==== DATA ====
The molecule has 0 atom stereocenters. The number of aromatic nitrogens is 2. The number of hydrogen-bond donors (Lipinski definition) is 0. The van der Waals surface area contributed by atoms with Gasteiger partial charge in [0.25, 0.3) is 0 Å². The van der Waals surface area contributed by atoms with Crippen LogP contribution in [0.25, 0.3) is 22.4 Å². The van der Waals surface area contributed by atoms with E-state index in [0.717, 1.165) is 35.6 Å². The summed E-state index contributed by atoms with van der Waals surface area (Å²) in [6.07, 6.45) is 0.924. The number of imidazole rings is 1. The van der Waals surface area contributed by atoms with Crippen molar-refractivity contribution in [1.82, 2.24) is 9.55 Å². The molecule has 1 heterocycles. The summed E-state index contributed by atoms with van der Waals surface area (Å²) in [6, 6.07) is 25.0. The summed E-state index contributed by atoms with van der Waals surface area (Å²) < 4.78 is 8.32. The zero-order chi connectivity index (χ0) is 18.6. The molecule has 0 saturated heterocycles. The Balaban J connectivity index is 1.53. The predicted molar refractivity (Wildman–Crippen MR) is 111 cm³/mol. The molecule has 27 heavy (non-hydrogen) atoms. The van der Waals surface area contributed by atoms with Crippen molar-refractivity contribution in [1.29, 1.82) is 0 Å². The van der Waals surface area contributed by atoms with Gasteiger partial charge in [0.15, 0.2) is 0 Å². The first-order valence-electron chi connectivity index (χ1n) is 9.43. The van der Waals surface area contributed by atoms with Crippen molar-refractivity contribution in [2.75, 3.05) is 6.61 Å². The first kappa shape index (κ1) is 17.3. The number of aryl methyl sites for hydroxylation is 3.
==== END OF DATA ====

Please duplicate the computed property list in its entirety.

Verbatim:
The molecule has 0 atom stereocenters. The number of aromatic nitrogens is 2. The number of hydrogen-bond donors (Lipinski definition) is 0. The van der Waals surface area contributed by atoms with Gasteiger partial charge in [0.25, 0.3) is 0 Å². The van der Waals surface area contributed by atoms with Crippen LogP contribution in [0.25, 0.3) is 22.4 Å². The van der Waals surface area contributed by atoms with E-state index in [0.717, 1.165) is 35.6 Å². The summed E-state index contributed by atoms with van der Waals surface area (Å²) in [6.07, 6.45) is 0.924. The number of imidazole rings is 1. The van der Waals surface area contributed by atoms with Crippen molar-refractivity contribution in [1.82, 2.24) is 9.55 Å². The molecule has 1 heterocycles. The summed E-state index contributed by atoms with van der Waals surface area (Å²) in [6, 6.07) is 25.0. The summed E-state index contributed by atoms with van der Waals surface area (Å²) < 4.78 is 8.32. The zero-order chi connectivity index (χ0) is 18.6. The molecule has 0 saturated heterocycles. The Balaban J connectivity index is 1.53. The predicted molar refractivity (Wildman–Crippen MR) is 111 cm³/mol. The molecule has 27 heavy (non-hydrogen) atoms. The van der Waals surface area contributed by atoms with Crippen molar-refractivity contribution in [1.29, 1.82) is 0 Å². The van der Waals surface area contributed by atoms with Gasteiger partial charge in [0.15, 0.2) is 0 Å². The first-order valence-electron chi connectivity index (χ1n) is 9.43. The van der Waals surface area contributed by atoms with Crippen molar-refractivity contribution in [2.75, 3.05) is 6.61 Å². The first kappa shape index (κ1) is 17.3. The number of aryl methyl sites for hydroxylation is 3.